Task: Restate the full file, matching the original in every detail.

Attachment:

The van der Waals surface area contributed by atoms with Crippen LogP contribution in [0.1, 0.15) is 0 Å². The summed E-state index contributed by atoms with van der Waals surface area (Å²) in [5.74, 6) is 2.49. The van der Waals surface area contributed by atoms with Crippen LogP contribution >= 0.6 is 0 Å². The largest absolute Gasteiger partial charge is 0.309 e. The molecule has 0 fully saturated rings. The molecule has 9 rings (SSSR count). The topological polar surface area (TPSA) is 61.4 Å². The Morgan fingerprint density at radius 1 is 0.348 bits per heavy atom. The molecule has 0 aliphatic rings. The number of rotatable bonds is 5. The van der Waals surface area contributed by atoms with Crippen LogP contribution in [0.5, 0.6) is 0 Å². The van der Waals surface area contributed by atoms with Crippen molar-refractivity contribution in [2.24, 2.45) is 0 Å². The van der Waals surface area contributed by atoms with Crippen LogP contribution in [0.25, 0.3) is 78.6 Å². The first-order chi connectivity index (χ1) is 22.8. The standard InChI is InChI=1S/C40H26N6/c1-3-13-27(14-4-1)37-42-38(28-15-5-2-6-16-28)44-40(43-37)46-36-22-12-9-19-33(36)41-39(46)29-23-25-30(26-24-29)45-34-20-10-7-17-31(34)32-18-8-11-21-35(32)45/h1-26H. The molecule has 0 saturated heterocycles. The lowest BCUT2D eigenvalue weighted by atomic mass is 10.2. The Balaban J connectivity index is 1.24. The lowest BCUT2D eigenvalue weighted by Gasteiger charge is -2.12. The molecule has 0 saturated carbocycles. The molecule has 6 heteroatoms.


The van der Waals surface area contributed by atoms with Crippen LogP contribution in [0.1, 0.15) is 0 Å². The summed E-state index contributed by atoms with van der Waals surface area (Å²) in [5.74, 6) is 2.49. The van der Waals surface area contributed by atoms with Crippen LogP contribution >= 0.6 is 0 Å². The largest absolute Gasteiger partial charge is 0.309 e. The molecule has 0 fully saturated rings. The molecule has 9 rings (SSSR count). The topological polar surface area (TPSA) is 61.4 Å². The Morgan fingerprint density at radius 1 is 0.348 bits per heavy atom. The molecule has 0 aliphatic rings. The number of rotatable bonds is 5. The van der Waals surface area contributed by atoms with Crippen LogP contribution in [0.5, 0.6) is 0 Å². The van der Waals surface area contributed by atoms with Crippen molar-refractivity contribution in [2.24, 2.45) is 0 Å². The van der Waals surface area contributed by atoms with Crippen LogP contribution in [0.25, 0.3) is 78.6 Å². The first-order chi connectivity index (χ1) is 22.8. The standard InChI is InChI=1S/C40H26N6/c1-3-13-27(14-4-1)37-42-38(28-15-5-2-6-16-28)44-40(43-37)46-36-22-12-9-19-33(36)41-39(46)29-23-25-30(26-24-29)45-34-20-10-7-17-31(34)32-18-8-11-21-35(32)45/h1-26H. The molecule has 0 saturated heterocycles. The lowest BCUT2D eigenvalue weighted by atomic mass is 10.2. The Balaban J connectivity index is 1.24. The lowest BCUT2D eigenvalue weighted by Gasteiger charge is -2.12. The molecule has 0 saturated carbocycles. The molecule has 6 heteroatoms.